Ultrasound may be used to pulverize the stone. This procedure lasts fourty-five to sixty minutes. Light anesthesia can facilitate the procedure. 

In rare cases, large stones that do not pass are removed by a ureteroscope with a camera and the surgery is often successful. Drinking copious amounts of water will help flush out the urinary tract.

PREVENTION 

Taking a thiazide diuretic may help prevent further stones. You can also reduce kidney stone risk by drinking water throughout the day. A diet that has fewer oxalate-rich foods, which include rhubarb, beets, okra, spinach, nuts, potatoes, chocolate, and black pepper is helpful as well. Calcium-rich foods may also reduce risk.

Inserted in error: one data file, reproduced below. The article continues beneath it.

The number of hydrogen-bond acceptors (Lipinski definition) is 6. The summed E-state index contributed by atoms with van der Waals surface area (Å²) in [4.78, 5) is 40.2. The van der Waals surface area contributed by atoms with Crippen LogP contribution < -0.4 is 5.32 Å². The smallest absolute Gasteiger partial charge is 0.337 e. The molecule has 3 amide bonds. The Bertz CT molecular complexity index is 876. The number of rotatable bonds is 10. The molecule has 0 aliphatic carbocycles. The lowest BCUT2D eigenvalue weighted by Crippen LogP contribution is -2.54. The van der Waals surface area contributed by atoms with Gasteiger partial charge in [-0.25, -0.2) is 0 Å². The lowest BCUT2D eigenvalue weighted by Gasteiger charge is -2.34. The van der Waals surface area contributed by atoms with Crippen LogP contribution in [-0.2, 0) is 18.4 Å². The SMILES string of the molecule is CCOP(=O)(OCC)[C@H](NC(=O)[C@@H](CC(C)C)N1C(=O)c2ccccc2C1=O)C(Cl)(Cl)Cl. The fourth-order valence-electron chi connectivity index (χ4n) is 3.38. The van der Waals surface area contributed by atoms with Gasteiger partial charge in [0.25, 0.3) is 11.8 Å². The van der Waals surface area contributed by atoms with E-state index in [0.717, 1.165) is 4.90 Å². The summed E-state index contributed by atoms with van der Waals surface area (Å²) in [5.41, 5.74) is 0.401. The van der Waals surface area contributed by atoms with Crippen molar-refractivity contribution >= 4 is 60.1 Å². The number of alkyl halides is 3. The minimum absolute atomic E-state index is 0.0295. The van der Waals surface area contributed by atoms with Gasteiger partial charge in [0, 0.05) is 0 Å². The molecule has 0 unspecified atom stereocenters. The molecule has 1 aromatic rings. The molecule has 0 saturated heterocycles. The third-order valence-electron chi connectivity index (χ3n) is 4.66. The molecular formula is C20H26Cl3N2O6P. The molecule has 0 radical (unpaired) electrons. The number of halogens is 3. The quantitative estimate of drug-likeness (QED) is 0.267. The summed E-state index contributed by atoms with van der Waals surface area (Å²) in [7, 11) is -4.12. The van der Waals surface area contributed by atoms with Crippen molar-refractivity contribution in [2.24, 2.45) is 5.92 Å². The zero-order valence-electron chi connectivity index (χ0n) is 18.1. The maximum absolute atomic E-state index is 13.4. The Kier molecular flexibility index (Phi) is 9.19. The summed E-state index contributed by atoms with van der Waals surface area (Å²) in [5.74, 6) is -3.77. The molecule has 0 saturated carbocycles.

To summarize, kidney stones are not life-threatening. The pain starts with lower level pain that may intensify surprisingly quickly. It hurts like heck, similar to taking your lower lip and pulling it over your head as Bill Cosby used to say (about delivering a baby). For men and women, if you have deep pain in the lower back area away from your spine, closer to your left and right sides, your next move should be a phone call should be to a urologist or a visit to the urgency care or emergency depending on the time of day and the intensity of the pain.

Source: https//www mayo clinic.org.



  





































Tuesday, October 10, 2017

Osteoarthritis (OA) is the most common form of arthritis. Over time the joint cartilage wears down. It affects the weight bearing joints, hands, knees, hips and spine. The condition can be managed. The goal of treatment is to preserve and enhance function.